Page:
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Prison access control gets smart

The Department of Correctional Services says its new smart ID biometric system will provide complete access security control for officials.

Read time 3min 40sec
The smart ID cards contain individualised access permission, allowing officials to enter only the designated areas where they work.
The smart ID cards contain individualised access permission, allowing officials to enter only the designated areas where they work.

The Department of Correctional Services (DCS) says its new smart ID cards, to be issued to staff, will allow complete access management, enabling it to determine, at any given time, which officials are where.

The department this week launched the new smart ID card for all DCS staff, in an effort to boost security in SA's correctional centres.

According to DCS chief deputy commissioner Teboho Mokoena, the ID cards were designed specifically with access security in mind. "At any point, at any time, we want to be able to determine who is where," he says.

He explains that each card's access permission is individualised, meaning an official will only be able to enter the designated areas where he or she is required to work. "Officials won't be able to move around in all areas as they previously were," he says. "By managing access in this way, we can look on the system at any time and know exactly which officials are where in the centres based on the access reports."

The new smart card is a significant security improvement from the previous simple laminated ID card, says Mokoena. "The card will have the official's ID details printed on as with the previous cards, but is now linked to a biometric system that contains all the biographical information [of the DCS officials]." He explains each card has a unique card number and bar code on the back, as well as watermarks that make it more difficult to replicate.

All correctional centres and DCS offices will be fitted with the necessary equipment to allow staff to either scan their fingerprints or the card bar code when entering or exiting the facilities.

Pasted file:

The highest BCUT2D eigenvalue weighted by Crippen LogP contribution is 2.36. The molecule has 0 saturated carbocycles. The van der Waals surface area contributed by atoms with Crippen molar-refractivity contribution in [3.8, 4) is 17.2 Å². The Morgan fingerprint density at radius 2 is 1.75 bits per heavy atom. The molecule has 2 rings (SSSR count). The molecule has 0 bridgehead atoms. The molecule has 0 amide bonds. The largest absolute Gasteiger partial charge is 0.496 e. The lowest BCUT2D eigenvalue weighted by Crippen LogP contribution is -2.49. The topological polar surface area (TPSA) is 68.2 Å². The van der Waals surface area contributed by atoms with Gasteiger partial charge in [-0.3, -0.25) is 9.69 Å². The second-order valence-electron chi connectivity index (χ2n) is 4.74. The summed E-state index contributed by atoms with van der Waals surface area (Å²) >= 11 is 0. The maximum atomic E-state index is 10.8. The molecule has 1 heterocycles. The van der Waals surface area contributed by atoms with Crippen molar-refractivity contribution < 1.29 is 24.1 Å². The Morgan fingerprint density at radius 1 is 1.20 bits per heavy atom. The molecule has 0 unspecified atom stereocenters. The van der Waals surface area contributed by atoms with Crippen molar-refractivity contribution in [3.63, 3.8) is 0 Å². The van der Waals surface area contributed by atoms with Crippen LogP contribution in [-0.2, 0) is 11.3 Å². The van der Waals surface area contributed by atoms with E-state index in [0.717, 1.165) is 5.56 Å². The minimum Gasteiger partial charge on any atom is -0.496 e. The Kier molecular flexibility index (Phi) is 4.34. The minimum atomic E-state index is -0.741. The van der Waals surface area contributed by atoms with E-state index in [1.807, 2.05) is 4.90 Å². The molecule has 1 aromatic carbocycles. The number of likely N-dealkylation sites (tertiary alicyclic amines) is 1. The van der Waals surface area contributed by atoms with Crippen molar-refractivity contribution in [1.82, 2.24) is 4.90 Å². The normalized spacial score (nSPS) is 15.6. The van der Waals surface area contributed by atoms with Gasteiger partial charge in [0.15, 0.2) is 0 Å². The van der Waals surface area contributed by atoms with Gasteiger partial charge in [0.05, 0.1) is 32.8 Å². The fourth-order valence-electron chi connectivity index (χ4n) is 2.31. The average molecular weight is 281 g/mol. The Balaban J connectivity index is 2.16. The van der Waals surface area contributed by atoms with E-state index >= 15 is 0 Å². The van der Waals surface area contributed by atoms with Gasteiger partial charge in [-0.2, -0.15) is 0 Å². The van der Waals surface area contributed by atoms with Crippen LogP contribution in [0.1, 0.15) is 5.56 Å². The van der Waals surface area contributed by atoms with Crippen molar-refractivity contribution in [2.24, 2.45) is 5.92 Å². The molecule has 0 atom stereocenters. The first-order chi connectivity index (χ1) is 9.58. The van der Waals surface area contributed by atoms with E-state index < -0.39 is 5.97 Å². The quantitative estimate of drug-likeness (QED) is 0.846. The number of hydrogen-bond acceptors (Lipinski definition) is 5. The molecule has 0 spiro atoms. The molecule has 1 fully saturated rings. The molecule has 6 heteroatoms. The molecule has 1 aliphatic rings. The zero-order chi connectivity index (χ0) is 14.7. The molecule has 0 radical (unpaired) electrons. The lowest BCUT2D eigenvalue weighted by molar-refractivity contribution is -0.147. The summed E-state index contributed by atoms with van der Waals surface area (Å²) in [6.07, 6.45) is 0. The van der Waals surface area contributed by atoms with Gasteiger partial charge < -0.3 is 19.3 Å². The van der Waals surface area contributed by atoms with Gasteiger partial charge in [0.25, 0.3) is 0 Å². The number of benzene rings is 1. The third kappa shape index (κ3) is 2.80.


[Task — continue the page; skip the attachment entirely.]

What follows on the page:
Mokoena says continuous advancement in technology prompted the department to look at ways to improve the security in its facilities. "As technology evolves and we benchmark with sister departments both nationally and internationally, we realised there is always room for improvement."

When asked whether the DCS has had identity theft issues in the past, he says he can't recall a specific incident where a correctional officer was impersonated and unlawful access was gained. "But that doesn't mean we have to wait for that to happen," says Mokoena.

Rollout by March

Mokoena says a total of 41 911 cards will be issued, and the department hopes to complete the project by the end of the financial year.

Correctional services minister Sibusiso Ndebele says, as SA marks a break with identity documents that were prone to identity theft, the DCS is following suit.
Correctional services minister Sibusiso Ndebele says, as SA marks a break with identity documents that were prone to identity theft, the DCS is following suit.

Rollout of the smart IDs started at the DCS head office this week, where 1 000 officials were issued with their cards. Correctional services minister Sibusiso Ndebele says, as SA marks a break with identity documents that were prone to identity theft, the DCS is following suit in issuing secure identification to its staff.

The department will now continue with the issuing of the cards in Gauteng, which is the biggest province in terms of DCS staff numbers, says Mokoena. "Thereafter, we will continue with Limpopo and North West."

The cards were sourced through the Government Printing Works, which will continue to assist the department with the capturing of officials' biographical information and printing of the cards. According to Mokoena, the preliminary budget for the project is R1.2 million, which excludes technicians' travelling costs and the printing of the cards.

While the DCS ID cards offer similar security features to the new national smart ID cards, Mokoena says he does not want to compare the cards, as they were designed with different purposes in mind.

According to Ndebele, the implementation of the ID cards will go a long way to minimise security breaches at correctional centres. "The cards, however, in and of themselves, will not guarantee security for anyone," he says. "It is the majority of our officials who detest crime and corruption, who will ensure that, through these cards, the department continues to improve its profile in its core business of safe custody and rehabilitation of offenders."

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